The latest from Michael Haneke (“Hour of the Wolf”), this French film tells the story of Georges (Daniel Auteuil), a rather disingenuous host of a TV talk show for intellectuals (its highly-lit set is lined with shelves of prop “books”, an image whose obvious artifice is given its obverse by the wall of books rising over his family’s dinner table). He lives with his wife (Juliette Binoche, ah!) and son in a Paris flat; the boy is increasingly bitter and troubled, much to the bafflement of concerned parent Binoche.
The couple discovers they are under surveillance when videotapes of the exterior of their building began turning up in their mail, accompanied by childlike drawings of stick figures with scarlet geysers spurting from their necks. Disconcerting, to say the least. Georges suspects the perpetrator to be a man whom he hasn’t seen since they were children together when the other boy’s family, Algerian refugees, lived on Georges’ parents’ country estate. Back then Georges got the Algerian boy booted from the estate for supposedly threatening Georges with an axe. All these years later, the Algerian, like Georges, has a son. Could the younger generation have had a hand in the tapes? The film seems to ask us to contemplate an anger and angst of youth that is not the garden variety sort, but rather a manifestation of something approaching actual evil.
Haneke’s a Brechtian and thus steeps his work in distancing mechanisms to stop us getting swept away emotionally, to engage our intellects. He wants us to see the familiar in a new light, to the point that he often shoots his people with their backs to us. Not a note of music graces the soundtrack, and thus there’s no cue as to what you’re meant to feel. This approach heightens the role of sound in defining place and tracking the narrative: in one shot the action moves off frame and it’s by listening that we follow the story. Further, Haneke holds his shots for so long that you begin to investigate the image on your own, looking where you will rather than where you’ve been forced by manipulative montage. His use of theory contributes in practice to an unsettling, disturbing experience. We’re not used to ambiguity in film, and it’s disorienting.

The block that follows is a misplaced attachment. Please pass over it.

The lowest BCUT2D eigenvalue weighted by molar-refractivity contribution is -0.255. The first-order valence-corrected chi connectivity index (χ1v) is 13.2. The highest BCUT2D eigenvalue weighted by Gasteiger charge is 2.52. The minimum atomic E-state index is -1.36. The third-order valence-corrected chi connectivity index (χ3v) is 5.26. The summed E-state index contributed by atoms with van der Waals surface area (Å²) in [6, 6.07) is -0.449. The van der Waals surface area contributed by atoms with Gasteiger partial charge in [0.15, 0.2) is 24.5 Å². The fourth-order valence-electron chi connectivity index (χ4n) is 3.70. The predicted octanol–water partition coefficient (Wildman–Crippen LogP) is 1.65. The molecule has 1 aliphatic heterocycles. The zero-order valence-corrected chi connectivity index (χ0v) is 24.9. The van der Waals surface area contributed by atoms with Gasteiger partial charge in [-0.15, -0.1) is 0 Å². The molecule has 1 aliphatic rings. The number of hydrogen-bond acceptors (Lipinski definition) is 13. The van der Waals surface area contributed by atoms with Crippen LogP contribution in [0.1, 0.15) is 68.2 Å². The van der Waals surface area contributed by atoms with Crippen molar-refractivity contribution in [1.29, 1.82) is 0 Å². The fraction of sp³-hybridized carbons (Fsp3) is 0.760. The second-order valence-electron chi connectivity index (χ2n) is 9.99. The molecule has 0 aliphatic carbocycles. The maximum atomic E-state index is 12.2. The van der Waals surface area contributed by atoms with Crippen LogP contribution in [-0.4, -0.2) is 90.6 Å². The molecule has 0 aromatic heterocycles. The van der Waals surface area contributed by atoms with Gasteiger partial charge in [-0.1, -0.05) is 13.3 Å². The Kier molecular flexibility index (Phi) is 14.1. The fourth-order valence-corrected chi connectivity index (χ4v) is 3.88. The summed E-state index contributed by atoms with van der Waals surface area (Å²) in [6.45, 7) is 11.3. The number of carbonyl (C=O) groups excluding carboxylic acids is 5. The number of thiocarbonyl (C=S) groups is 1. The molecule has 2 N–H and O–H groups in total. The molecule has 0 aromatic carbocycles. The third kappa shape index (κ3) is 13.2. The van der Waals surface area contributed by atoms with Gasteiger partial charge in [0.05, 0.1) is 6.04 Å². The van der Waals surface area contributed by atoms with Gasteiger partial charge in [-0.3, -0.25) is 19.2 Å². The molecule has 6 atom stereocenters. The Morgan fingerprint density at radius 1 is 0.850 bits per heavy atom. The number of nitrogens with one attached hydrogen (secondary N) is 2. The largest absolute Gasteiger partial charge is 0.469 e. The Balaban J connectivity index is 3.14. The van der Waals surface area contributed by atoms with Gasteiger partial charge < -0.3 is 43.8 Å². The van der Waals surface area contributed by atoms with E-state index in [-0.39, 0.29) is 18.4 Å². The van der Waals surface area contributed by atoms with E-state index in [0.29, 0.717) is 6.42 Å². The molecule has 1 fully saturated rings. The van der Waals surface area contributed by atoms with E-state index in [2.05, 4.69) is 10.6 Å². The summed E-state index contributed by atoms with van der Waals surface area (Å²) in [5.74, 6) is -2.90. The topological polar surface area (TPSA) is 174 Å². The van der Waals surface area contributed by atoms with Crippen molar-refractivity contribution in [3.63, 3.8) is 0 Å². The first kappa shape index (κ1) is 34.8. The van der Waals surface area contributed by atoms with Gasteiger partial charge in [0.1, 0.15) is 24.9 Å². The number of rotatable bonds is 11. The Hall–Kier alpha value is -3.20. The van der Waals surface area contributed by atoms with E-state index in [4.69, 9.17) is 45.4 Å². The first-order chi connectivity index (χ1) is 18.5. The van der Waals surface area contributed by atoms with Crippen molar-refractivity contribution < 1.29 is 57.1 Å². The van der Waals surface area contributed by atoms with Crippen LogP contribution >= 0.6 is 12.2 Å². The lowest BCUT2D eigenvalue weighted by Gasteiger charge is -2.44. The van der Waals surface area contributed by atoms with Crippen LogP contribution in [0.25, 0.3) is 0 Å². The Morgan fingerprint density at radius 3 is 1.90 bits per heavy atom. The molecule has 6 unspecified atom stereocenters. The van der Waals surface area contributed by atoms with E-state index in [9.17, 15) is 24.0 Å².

At times we’re unsure whether we’re seeing an image from the stalker’s camera or our director’s until “rewind” squiggles suddenly disrupt the screen. There’s no graininess to cue us. In one late scene the angle of the director’s camera is identical to that we know to have been used earlier by the stalker. Haneke thus imparts freshness to the rather familiar metaphor of the film audience as voyeurs by implying that the metaphor could just as easily apply to himself.
“Cache” satisfied my jones for some challenging fare. It’s the most uncompromising film I’ve seen in some time. Word of warning: there’s a startlingly jarring shot that elicited the loudest gasp I’ve ever heard in a movie theatre not showing a “Friday the 13th” picture.
“I don’t get it,” I heard one audience member exclaim as the credits rolled. “You’re not supposed to get it,” a voice replied. I had to laugh as a chap announced as he filed out, “I get it, but I’m not telling anybody.”
- Feb 26, 2006